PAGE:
This could be a diatribe. It could be a long, passionate piece on how I believe in the rights of all people to free movement and the ability to seek employment and shelter wherever they choose. But it doesn’t need to be. The truth is far more simple than that.
I am an immigrant. I am an Irish woman who has lived in Belgium, Cambodia, and who now resides in the Netherlands. I have been an employee of multinational companies and have worked all over the world. It has been my right and privilege to do so.
When I lived in Dublin, I spent a lot of time in the company of asylum seekers and refugees as part of a community choir that I sang with. I will never, ever forget the day I met a woman who told me the story of a friend of hers and how her life fell apart along with the lives of hundreds of thousands of others during and after the Rwandan genocide. The woman in question was pregnant with her second child when the atrocities were occurring, and left her son and husband at home when she had to go to hospital to give birth to her daughter. There were complications with the birth, and while she was in there, her husband and son were murdered. She was alone with a newborn child, bereft at the loss of her family, and completely in shock and despair. She spent some time being moved around, until she and her child were finally settled in Ireland. At this point, her grief and distress were crippling. She couldn’t speak to new people, couldn’t face social situations, and was totally disconnected from her child. When she walked down the, street, however, as a black, African woman, she was met with judgement that she was in Ireland for the money, that everyone knew that the Africans were coming over because they got grants from the government and that they were engineering it so that they could give birth on Irish soil so that they could reap the benefits of a lax Western social system.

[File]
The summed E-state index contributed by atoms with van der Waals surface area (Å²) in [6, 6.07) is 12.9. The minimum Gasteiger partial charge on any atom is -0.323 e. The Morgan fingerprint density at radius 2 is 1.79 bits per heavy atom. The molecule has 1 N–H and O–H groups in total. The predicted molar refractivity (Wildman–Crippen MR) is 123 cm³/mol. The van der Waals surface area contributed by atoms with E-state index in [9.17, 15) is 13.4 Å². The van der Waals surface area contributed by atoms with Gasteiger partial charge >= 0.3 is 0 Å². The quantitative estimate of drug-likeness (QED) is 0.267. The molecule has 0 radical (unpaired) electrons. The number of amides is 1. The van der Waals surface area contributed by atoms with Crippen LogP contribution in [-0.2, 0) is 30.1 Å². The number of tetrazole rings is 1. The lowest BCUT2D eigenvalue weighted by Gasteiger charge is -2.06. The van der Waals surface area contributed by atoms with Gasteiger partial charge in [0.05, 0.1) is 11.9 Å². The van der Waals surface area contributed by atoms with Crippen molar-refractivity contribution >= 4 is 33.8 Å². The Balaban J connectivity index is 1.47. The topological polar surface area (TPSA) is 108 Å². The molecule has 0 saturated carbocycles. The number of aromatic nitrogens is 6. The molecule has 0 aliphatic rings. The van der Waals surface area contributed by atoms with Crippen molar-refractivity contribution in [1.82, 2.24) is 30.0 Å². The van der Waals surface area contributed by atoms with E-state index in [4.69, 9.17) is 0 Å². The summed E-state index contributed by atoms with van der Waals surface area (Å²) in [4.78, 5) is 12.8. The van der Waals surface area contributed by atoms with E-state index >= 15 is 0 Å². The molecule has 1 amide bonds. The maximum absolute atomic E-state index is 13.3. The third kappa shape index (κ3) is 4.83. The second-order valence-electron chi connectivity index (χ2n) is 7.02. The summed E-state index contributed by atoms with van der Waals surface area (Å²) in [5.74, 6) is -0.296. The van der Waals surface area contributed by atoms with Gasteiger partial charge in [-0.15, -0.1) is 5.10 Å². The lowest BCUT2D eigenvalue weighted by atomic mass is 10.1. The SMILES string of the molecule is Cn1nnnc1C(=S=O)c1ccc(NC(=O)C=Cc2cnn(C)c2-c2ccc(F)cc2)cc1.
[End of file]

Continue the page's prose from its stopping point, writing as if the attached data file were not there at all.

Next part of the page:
To come home from hospital and a difficult birth and find your family slaughtered. To be rescued from that in the dead of night and delivered to an unfamiliar safety. To try to keep up the battle every day to look after your child while you silently grieve for the son and husband who were taken from you by men wielding machetes and guns. That woman did not want money.
For all of the complaints of refugees taking jobs and causing disorder, I just want to ask one thing, and I mean it with utmost sincerity: When has a refugee or asylum seeker caused direct harm to you? No stories from the media, no examples you’ve seen on Facebook pages; when has it happened to you? When have you lost a job to a refugee? When has one outbid you on a house? When has one threatened you in the street? When have they had a direct negative impact on your life?
My friends who were and are refugees are not saints. They are flawed, regular humans who have had to live life the hard way and often end up better because of it. They feel compassion because of their struggles, they have ambition and a sense of purpose because of new chances they are given, they feel depressed, and sad, and bored, and struggle with the new culture they are in like any of us would if we were placed in a new country with massive restrictions on our behaviour.
These are human stories, and we have to keep telling them.